I'm not normally a huge fan of eco gadgets. If anyone asked me "What should I buy to save the planet?" my answer would be "Less. Just buy less."
But my sister, Lindsey, turned up at my house this afternoon with her new green purchase - a Tefal Quick Cup. It's a sort of space age kettle that pumps the water out of a reservoir and heats it up as you need it - like a combi boiler for your hot drinks. If you just want a single cup of coffee you can have it in a few seconds rather than the few minutes it takes to boil an electric kettle.
Lindsey bought it because her husband, Andrew, has an incurable habit of boiling an entire kettle for a single cup of tea. Lindsey has tried everything to cure him of this, and the Quick Cup is her latest approach. This is it's main selling point - it's an eco kettle because you only heat the water you use. About 1/4 of your household electricity usage is for heating water, and filling up the kettle to make a single cup of tea is a terrible eco-crime.
Tefal claims that the Quick Cup uses up to 65% less energy than a standard kettle, and that this is about £30 per year for a typical household. The gadget costs around £60, so the payback time is around 2 years if Tefal's figures are correct. It can also operate as a water filter using Claris cartridges, but if you don't care about filtering your water, or if you object to the waste of disposable plastic cartridges, you can just do without these - they're optional.
There are some drawbacks to the Quick Cup. It make a really unpleasant buzzing noise (it's probably the pump) when in operation. Of course, it's only in operation for a few seconds so that's not the end of the world. It is quite quick for a single cup, but if you had to make drinks for five or six people I'd prefer to switch on a kettle and then busy myself with putting the tea bags and sugars in the cups and so on whilst it comes to the boil, rather than have to stand pressing a button all that time. And I think the noise would really be driving me mad after five or six cups.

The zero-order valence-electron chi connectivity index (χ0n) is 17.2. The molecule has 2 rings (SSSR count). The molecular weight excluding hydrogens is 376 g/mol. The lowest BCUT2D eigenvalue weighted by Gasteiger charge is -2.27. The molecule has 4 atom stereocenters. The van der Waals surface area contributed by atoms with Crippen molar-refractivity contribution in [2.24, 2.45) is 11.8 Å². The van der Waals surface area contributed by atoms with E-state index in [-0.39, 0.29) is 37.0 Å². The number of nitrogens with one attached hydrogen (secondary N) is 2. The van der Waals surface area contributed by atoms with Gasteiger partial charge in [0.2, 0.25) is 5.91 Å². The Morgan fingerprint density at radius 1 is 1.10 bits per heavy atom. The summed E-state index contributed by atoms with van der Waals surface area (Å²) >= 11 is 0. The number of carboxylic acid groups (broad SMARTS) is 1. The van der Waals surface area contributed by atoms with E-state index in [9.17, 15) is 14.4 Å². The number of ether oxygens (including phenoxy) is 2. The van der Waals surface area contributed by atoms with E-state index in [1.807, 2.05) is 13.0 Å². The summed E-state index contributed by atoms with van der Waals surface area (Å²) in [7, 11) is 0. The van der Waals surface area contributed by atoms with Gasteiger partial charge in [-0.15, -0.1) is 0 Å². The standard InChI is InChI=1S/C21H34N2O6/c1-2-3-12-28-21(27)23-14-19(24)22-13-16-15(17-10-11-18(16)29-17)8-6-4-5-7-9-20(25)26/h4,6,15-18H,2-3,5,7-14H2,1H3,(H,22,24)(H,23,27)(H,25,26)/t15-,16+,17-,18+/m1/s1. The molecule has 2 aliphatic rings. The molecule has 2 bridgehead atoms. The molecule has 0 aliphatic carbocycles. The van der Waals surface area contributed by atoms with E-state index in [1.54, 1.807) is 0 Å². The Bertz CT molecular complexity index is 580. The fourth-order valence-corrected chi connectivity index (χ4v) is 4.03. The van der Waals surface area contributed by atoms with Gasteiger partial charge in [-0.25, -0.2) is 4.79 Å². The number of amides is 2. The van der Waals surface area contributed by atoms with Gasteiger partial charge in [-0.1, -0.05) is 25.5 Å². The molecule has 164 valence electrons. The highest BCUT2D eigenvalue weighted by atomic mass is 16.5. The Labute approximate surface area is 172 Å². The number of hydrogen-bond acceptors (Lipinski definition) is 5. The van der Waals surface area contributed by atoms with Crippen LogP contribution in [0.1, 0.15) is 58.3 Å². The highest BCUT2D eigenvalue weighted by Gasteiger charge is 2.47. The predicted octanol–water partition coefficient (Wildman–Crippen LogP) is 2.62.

Another problem is that the Quick Cup doesn't actually boil the water. That's one way it saves energy I suppose. But a lot of commenters on HippyShopper's review complained that their tea didn't taste right because the water wasn't hot enough, although most of them thought it made coffee well enough. The tea tastes OK to me, although I like my tea on the weak side so perhaps that's the reason. I took the temperature of a fresh cupful of water from the Quick Cup and it was about 75°, compared to about 85° for a cup freshly poured from a kettle. Why wasn't it 100° fresh from the kettle? I guess it cools down a lot when poured into a cold cup. Because water comes out cooler from the Quick Cup you can drink it faster. You might find that a bonus. On the other hand, it goes cold sooner too. So I can see that some people might love it and some might hate it, depending on their individual preferences and habits.
Finally, the Quick Cup draws energy when on standby. Most electric kettles don't draw any energy when they're not actually boiling, so I wonder if the energy savings of the Quick Cup are wiped out by the standby costs? Lindsey says she'll switch hers off at the mains when it's not in use. That's a good plan, but why not just build it so when it's off, it's off?
Lindsey likes her tea much weaker even than I drink it, so she' ll probably be happy with her new purchase if she can get used to the noise. And if it cures Andrew of his eco-crime then it's a good choice for them. But I won't be rushing out to buy one myself.